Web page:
Department of Medicine and Surgery
College of Medicine
University of Ibadan
PMB 5116,
Oyo State,



In the Sub-Saharan African region, the meningitis belt which comprises of 26 countries has been plagued for over 100 years with recurrent outbreaks of meningitis superimposed on an established endemicity, resulting in significant health and economic burden on affected countries. This article seeks to review literature in an attempt to provide a historical perspective, explore relative risks and challenges across the countries within the belt and proffer possible strategies to improve control of epidemics and outbreaks in the belt.

Keywords: Meningitis, Outbreak, Sub-Saharan Africa, African Meningitis belt


Meningitis, an acute inflammatory condition of the meninges, is a debilitating disease characterized by symptoms such as fever, neck stiffness, photophobia, altered mental status. It is caused by various microorganisms (bacteria, viruses, fungi, parasites) with bacterial and viral meningitides being the most contagious1. Meningococcal disease, a contagious bacterial disease is the only known cause of epidemics1-2. Transmission occurs via direct contact with respiratory droplets and aerosols from nose and throats of infected individuals1.

Cases occur sporadically in the west including the US and Europe with incidences ranging from 3-100 per 100000 inhabitants annually2. It is however endemic in the African region particularly across the meningitis belt where incidence rates are as high as 1000 cases per 100000 inhabitants annually2.


The African Meningitis Belt (AMB), with an estimated population exceeding 400 million people was originally described by Lapeysonnie in 1963 and redefined in 19871,3. The belt stretches from Senegal in the West to Ethiopia in the East of Africa and contains 26 countries; the WHO also refers to the region as the Extended Meningitis Belt1,4. This is because historically; looking at the past 100 years, high rates were present in about 16 countries but in recent times there has been an extension further south. Countries in the AMB include: Benin, Burkina Faso, Burundi, Cameroon, Central African Republic, Chad, Côte d’Ivoire, Democratic Republic of Congo, Eritrea, Ethiopia, The Gambia, Ghana, Guinea, Guinea Bissau, Kenya, Mali, Mauritania, Niger, Nigeria, Rwanda, Senegal, South Sudan, Sudan, Tanzania, Togo and Uganda1,4.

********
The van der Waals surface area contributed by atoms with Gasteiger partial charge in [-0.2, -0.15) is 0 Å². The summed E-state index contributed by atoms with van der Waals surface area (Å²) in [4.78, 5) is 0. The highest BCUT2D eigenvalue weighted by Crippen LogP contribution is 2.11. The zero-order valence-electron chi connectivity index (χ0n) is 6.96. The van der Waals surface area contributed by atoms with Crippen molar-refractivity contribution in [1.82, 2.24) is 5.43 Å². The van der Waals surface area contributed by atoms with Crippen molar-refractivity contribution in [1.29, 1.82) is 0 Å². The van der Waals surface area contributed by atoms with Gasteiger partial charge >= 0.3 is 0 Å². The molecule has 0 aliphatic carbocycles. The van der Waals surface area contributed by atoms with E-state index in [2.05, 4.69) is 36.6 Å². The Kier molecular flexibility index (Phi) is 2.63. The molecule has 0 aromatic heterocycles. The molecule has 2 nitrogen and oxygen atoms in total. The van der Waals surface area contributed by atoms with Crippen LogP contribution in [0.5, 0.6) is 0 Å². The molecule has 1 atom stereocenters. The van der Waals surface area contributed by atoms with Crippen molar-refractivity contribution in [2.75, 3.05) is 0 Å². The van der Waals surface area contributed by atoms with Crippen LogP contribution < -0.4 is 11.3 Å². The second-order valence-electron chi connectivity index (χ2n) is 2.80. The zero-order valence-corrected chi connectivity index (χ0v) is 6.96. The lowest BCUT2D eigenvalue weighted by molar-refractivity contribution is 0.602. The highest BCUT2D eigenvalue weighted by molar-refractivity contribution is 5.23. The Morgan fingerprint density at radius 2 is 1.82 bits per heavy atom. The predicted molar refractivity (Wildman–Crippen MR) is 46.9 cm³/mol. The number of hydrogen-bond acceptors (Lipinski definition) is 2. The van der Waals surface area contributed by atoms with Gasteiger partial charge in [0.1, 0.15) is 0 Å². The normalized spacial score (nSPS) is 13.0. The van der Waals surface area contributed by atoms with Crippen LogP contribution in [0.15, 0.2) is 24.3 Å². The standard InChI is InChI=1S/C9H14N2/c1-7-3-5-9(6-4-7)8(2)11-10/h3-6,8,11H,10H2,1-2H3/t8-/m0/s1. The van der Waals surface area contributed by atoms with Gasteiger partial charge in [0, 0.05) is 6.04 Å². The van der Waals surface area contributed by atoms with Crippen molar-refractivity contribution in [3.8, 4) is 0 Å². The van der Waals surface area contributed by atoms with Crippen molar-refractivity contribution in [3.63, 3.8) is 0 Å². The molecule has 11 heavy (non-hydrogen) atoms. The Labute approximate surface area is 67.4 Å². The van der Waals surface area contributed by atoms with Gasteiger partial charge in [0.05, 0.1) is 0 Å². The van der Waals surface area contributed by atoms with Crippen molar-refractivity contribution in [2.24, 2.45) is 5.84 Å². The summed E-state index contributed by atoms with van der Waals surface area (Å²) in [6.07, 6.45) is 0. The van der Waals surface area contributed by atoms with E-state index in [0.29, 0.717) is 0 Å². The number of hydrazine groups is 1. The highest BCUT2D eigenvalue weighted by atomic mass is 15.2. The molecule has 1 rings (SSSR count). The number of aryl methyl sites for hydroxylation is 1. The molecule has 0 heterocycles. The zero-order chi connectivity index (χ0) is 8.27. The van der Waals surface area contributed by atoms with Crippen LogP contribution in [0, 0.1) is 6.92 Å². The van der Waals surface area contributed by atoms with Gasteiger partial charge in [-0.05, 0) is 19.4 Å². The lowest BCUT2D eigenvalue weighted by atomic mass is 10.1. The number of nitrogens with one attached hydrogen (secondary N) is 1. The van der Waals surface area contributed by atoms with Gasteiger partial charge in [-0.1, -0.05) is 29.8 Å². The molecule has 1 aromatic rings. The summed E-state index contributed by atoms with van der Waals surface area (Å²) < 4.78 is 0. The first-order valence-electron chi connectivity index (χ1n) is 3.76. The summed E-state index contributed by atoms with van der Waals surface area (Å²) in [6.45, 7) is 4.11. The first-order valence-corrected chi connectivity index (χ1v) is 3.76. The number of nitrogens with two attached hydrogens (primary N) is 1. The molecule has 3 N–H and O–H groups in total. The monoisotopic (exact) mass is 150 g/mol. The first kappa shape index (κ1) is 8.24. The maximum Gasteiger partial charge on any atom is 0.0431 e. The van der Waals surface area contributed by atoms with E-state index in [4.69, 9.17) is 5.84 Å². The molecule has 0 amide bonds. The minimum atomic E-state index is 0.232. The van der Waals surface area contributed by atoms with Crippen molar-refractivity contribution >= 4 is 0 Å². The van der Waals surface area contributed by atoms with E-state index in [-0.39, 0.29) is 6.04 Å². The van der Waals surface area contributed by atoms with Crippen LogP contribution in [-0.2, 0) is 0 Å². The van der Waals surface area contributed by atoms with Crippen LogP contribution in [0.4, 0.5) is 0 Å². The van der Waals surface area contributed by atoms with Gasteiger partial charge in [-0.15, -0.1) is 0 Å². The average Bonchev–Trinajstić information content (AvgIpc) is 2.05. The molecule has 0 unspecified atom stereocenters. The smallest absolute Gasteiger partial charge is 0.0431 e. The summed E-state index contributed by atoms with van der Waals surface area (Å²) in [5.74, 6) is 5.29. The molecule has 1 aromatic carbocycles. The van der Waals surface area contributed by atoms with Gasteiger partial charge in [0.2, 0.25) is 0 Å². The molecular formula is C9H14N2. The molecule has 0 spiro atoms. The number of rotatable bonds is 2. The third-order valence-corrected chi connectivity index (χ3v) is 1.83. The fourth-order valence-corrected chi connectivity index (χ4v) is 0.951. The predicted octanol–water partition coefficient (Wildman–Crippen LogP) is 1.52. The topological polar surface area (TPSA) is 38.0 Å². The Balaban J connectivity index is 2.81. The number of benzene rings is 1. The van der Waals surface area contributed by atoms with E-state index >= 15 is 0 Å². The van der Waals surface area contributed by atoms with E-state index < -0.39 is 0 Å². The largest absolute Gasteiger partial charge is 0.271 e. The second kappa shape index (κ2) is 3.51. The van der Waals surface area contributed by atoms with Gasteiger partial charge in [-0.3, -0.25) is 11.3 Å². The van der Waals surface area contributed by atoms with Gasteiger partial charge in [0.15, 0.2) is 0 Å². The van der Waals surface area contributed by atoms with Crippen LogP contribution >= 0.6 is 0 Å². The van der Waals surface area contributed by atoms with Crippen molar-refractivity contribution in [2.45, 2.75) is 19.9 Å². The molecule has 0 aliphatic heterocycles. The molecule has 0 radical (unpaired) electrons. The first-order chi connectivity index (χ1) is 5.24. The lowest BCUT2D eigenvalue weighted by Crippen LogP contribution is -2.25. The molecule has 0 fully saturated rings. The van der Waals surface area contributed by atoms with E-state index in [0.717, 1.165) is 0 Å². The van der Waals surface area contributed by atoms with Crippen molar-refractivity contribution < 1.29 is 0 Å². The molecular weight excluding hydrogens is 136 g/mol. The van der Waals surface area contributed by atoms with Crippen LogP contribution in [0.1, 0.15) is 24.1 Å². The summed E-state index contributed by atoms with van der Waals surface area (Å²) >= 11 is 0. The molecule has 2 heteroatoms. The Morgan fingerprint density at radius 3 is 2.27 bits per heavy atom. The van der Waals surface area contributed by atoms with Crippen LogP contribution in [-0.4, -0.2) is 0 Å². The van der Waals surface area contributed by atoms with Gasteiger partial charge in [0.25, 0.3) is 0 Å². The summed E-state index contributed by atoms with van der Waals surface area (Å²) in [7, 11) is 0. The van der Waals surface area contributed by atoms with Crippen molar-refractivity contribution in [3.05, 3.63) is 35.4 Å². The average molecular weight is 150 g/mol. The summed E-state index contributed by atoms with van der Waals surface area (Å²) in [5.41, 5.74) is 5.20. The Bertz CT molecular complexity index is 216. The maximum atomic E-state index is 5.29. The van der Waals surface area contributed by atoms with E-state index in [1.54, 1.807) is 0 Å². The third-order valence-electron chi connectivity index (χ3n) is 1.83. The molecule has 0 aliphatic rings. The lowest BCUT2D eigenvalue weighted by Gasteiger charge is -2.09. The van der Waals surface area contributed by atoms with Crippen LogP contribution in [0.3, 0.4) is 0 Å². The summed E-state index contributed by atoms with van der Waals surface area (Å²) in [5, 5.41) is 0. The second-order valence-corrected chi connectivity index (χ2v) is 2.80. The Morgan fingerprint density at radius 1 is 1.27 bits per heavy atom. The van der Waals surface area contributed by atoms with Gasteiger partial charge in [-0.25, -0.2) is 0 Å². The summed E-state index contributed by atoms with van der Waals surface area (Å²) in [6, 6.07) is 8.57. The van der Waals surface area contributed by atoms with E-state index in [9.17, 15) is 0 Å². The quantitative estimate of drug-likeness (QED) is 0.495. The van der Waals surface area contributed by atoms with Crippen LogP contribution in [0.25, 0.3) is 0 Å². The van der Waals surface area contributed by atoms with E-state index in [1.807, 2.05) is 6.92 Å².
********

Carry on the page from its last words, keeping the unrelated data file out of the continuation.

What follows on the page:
Figure 1: Countries within the meningitis belt 22

The AMB designation was sparked by the distinct epidemiological picture observed in bacterial meningitis outbreaks in the region. The region has the highest annual incidence of meningococcal meningitis in the world with superimposed frequent epidemics that constitute a major public health burden4-7.

The most affected countries include Niger, Ethiopia, Chad and Burkina Faso that together account for 65% of the cases in Africa1.

Epidemics within this region occur every 5-12 years with attack rates ranging from 100-800 people per 100,000 to as high as 1% in some communities with children having the highest attack rates during epidemics1,7. Case fatality rates vacillate around 10% despite adequate and appropriate interventions, and 10-15% of affected individuals suffer enduring neurological sequelae e.g. deafness, seizures etc 1,8. In recent times, the epidemics have been occurring sooner and more sporadically8.

Outbreaks within this region occur largely during the hot and dry season indicating that the characteristic climatic conditions of the belt are an important predisposing factor to meningitis epidemics1,4. Local and international travels also favour the spread of virulent strains of meningococci4. Other identified predisposing factors include poor living conditions, overcrowding, and increasing number of internally displaced persons from insurgencies and acts of terrorism4.


The earliest records of meningitis are neither linked to the AMB or Africa. Some notable ancient records dating before the 19th century are found in Greek manuscripts written by Hippocrates and other persons11,15. However, the first reported outbreak occurred in Geneva, Switzerland in 1805 and several epidemics in the United States and Europe followed11. The disease was first linked to a bacterial cause; Neisseria meningitidis in 188711,15, subsequently other causative organisms including streptococcus pnemoniae and Haemophilus influenzae were discovered.

The first outbreak in Africa occurred in 18408, and then outbreaks became more common in the 1900s15.

The 19th Century

This marked a period when the dust of meningitis outbreaks was raised in Africa and it began to find a place to settle. It started with the 1840 outbreak in Algeria11.

The 1840 Outbreak